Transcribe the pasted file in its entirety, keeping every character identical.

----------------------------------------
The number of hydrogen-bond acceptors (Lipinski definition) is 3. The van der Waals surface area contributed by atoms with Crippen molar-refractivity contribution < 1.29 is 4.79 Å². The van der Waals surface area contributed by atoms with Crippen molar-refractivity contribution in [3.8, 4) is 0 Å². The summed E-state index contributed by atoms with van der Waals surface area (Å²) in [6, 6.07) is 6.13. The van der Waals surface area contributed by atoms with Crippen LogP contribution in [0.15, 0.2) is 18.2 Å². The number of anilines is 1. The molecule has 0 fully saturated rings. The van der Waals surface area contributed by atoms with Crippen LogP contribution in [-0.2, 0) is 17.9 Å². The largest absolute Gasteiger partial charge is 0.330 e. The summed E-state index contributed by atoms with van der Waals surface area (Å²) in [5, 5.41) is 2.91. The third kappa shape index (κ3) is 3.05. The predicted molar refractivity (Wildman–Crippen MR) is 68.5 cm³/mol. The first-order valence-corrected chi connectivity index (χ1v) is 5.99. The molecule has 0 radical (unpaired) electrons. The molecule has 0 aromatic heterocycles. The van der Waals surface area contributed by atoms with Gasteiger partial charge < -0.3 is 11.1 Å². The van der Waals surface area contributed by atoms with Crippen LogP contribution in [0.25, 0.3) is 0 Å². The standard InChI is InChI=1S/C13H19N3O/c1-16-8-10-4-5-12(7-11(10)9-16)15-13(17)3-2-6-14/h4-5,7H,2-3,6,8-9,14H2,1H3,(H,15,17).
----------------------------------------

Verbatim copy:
The number of hydrogen-bond acceptors (Lipinski definition) is 3. The van der Waals surface area contributed by atoms with Crippen molar-refractivity contribution < 1.29 is 4.79 Å². The van der Waals surface area contributed by atoms with Crippen molar-refractivity contribution in [3.8, 4) is 0 Å². The summed E-state index contributed by atoms with van der Waals surface area (Å²) in [6, 6.07) is 6.13. The van der Waals surface area contributed by atoms with Crippen LogP contribution in [0.15, 0.2) is 18.2 Å². The number of anilines is 1. The molecule has 0 fully saturated rings. The van der Waals surface area contributed by atoms with Crippen LogP contribution in [-0.2, 0) is 17.9 Å². The largest absolute Gasteiger partial charge is 0.330 e. The summed E-state index contributed by atoms with van der Waals surface area (Å²) in [5, 5.41) is 2.91. The third kappa shape index (κ3) is 3.05. The predicted molar refractivity (Wildman–Crippen MR) is 68.5 cm³/mol. The first-order valence-corrected chi connectivity index (χ1v) is 5.99. The molecule has 0 radical (unpaired) electrons. The molecule has 0 aromatic heterocycles. The van der Waals surface area contributed by atoms with Gasteiger partial charge < -0.3 is 11.1 Å². The van der Waals surface area contributed by atoms with Crippen LogP contribution in [0.25, 0.3) is 0 Å². The standard InChI is InChI=1S/C13H19N3O/c1-16-8-10-4-5-12(7-11(10)9-16)15-13(17)3-2-6-14/h4-5,7H,2-3,6,8-9,14H2,1H3,(H,15,17).